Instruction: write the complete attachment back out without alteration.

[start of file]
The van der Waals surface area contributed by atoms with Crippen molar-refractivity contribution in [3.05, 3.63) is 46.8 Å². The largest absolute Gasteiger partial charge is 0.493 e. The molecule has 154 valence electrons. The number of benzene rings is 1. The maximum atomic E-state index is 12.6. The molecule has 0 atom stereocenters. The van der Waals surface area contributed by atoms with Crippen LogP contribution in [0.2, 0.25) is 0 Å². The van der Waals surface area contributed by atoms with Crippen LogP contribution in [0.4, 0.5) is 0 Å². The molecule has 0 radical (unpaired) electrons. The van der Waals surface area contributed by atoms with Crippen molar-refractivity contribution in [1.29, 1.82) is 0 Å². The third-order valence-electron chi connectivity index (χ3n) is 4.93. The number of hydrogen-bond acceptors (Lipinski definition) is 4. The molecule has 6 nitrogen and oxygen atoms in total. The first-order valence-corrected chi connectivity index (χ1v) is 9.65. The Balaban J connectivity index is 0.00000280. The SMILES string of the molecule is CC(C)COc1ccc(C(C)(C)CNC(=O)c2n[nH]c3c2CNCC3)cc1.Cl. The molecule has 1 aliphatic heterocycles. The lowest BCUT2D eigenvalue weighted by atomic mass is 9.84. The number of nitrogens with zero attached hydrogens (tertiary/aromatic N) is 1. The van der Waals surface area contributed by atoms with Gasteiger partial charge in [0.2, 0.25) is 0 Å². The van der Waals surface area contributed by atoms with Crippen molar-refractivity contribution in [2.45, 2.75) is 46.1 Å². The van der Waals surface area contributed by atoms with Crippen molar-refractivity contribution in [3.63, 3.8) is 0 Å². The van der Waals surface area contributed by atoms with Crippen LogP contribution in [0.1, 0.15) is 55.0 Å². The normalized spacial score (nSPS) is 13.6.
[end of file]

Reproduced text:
The van der Waals surface area contributed by atoms with Crippen molar-refractivity contribution in [3.05, 3.63) is 46.8 Å². The largest absolute Gasteiger partial charge is 0.493 e. The molecule has 154 valence electrons. The number of benzene rings is 1. The maximum atomic E-state index is 12.6. The molecule has 0 atom stereocenters. The van der Waals surface area contributed by atoms with Crippen LogP contribution in [0.2, 0.25) is 0 Å². The van der Waals surface area contributed by atoms with Crippen LogP contribution in [0.4, 0.5) is 0 Å². The molecule has 0 radical (unpaired) electrons. The van der Waals surface area contributed by atoms with Crippen molar-refractivity contribution in [1.29, 1.82) is 0 Å². The third-order valence-electron chi connectivity index (χ3n) is 4.93. The number of hydrogen-bond acceptors (Lipinski definition) is 4. The molecule has 6 nitrogen and oxygen atoms in total. The first-order valence-corrected chi connectivity index (χ1v) is 9.65. The Balaban J connectivity index is 0.00000280. The SMILES string of the molecule is CC(C)COc1ccc(C(C)(C)CNC(=O)c2n[nH]c3c2CNCC3)cc1.Cl. The molecule has 1 aliphatic heterocycles. The lowest BCUT2D eigenvalue weighted by atomic mass is 9.84. The number of nitrogens with zero attached hydrogens (tertiary/aromatic N) is 1. The van der Waals surface area contributed by atoms with Gasteiger partial charge in [0.2, 0.25) is 0 Å². The van der Waals surface area contributed by atoms with Crippen molar-refractivity contribution in [2.45, 2.75) is 46.1 Å². The van der Waals surface area contributed by atoms with Crippen molar-refractivity contribution in [3.63, 3.8) is 0 Å². The van der Waals surface area contributed by atoms with Crippen LogP contribution in [0.1, 0.15) is 55.0 Å². The normalized spacial score (nSPS) is 13.6.